Positively peripatetic compared to Titus Groan and Gormenghast, Titus Alone (1959), the third Titus novel by Mervyn Peake, finds the titular heir on walkabout, trying to find his place in life. The routine and comfort of the castle, Prunesqualor, the Countess, Steerpike, Fuschia, and the others in his rearview mirror, Titus Alone throws the shutters of the young man’s world wide open, threatening to drown him in modernity in the process. More bizarre than Titus Groan and Gormenghast, Titus Alone is a wild, surreal ride possessing just as much depth for those willing to see it through.
The outset of Titus Alone finds Titus wandering a desert, not a clue as to where Gormenghast is, or how he has gotten there. Coming to a boat on a river, he casts himself inside and falls asleep. Like baby Moses, Titus drifts downstream and is eventually fished out of the current by two policemen. His new surroundings a shock (to the reader, as well), tall buildings, cars, and other elements of modern society greet the eye. Befriended by a mysterious zookeeper named Muzzlehatch, Titus is taken to a menagerie—the giraffes, zebras, and lions making the reader aware Gormenghast’s gothic is far behind. Thinking to escape the work given him, Titus becomes an unwitting guest at a party, and there meets a strange woman named Juno. Flesh a new taste as well, Titus’ life from there on out only becomes increasingly more harried. Memory of his home twisting itself into dream and back again, where he came from, where he is going, and who is he are questions in greatest need of answer. Finding these answers, however, will test him physically, emotionally, and spiritually per the following:
‘Who are you?’ she said at last, ‘and what do you know of Titus?’
‘My name is of no account. As of Titus, I know very little. Very little. But enough. Enough to know that he left the city out of hunger.’
‘The hunger to always be somewhere else. This and the pull of his home, or what he thinks of as his ancestral home (if he ever had one). I have seen him in the cedar grove, alone. Beating the great branches with his fists. Beating the branches as though to let his soul out.’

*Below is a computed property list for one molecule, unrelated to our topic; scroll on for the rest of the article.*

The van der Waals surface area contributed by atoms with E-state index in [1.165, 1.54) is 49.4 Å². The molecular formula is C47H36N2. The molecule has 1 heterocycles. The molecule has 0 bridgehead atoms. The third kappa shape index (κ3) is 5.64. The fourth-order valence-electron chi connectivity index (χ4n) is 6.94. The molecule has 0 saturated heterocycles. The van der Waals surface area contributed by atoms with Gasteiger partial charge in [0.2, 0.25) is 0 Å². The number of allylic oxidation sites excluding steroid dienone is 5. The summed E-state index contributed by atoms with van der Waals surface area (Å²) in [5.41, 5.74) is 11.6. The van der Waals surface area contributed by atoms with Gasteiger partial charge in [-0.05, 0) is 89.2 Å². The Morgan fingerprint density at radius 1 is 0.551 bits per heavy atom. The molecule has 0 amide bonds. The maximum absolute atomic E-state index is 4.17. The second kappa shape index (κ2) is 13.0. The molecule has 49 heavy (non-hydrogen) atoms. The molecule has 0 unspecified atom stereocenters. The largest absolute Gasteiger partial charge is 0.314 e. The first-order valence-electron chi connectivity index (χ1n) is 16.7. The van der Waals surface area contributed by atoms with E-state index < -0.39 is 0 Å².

China Mieville has said that the Titus reader should not skip out on Titus Alone. Indeed a book with vastly different tone and setting than Titus Groan or Gormenghast, it is, however, every bit as delicious in detail and direction. Titus’ time in prison and the man Old Crime he meets there, the fight in the underground passage with Veil, the nighttime excursion through the forest of the wheelchair would-be novelist, his retainers, and their tottering pile of books, the theatrical staging of Gormenghast, and many other scenes possess the vivacity and clarity of the other two books.
All of the eccentric characters and gloom of castle Gormernghast in the past, Peake turns his imagination loose on a setting that, for as strange as it sounds, is equal parts Gormenghast and 1950s British reality, with a pinch of science fiction. Titus Alone a dynamic novel that picks up the glacial pace of the previous two novels, Titus finds himself in a wide variety of places and amongst a wider variety of company. The open-hearted Juno, the mysterious and timely Muzzlehatch, the scheming Cheeta, and other characters make decisions away from the rote of Gormenghast anything but easy. The plot more obfuscated by literary devices and allusion, readers should expect the novel to require more engagement plot-wise yet be more variant (and potentially delightful) from the perspective of imagery and visuals. In fact in dialogue with the idea of Gormenghast itself, Titus’ dreams and incoherent ramblings cross the line from memory into commentary, particularly given the realist elements backing those scenes.
Regarding the blend of alternate world fantasy (which one takes Titus Groan and Gormenghast to be) with the contrasting mimetic elements of Titus Alone, it is unfortunate Peake passed on before finishing the fourth novel. As M. John Harrison would go on to do in his Viriconium novels, Titus Alone leaves the reader with the feeling that a fourth novel would find Titus in even more familiar territory, namely our world, the transition to reality complete.
In the end, Titus Alone is a jewel that possesses more facets than Titus Groan and Gormenghast yet will be elusive to some readers precisely for that reason. Titus’ autonomy in the ‘real world’ not an easy responsibility to take on, his first steps away from his ancestral home do not prove confident, tragedies and disappointment dogging him every step he takes. More rich in allusion and metaphor, Peake proves his writing powers are equally effective beyond the gothically oblique, making the novel equally good but wholly different from the previous two novels.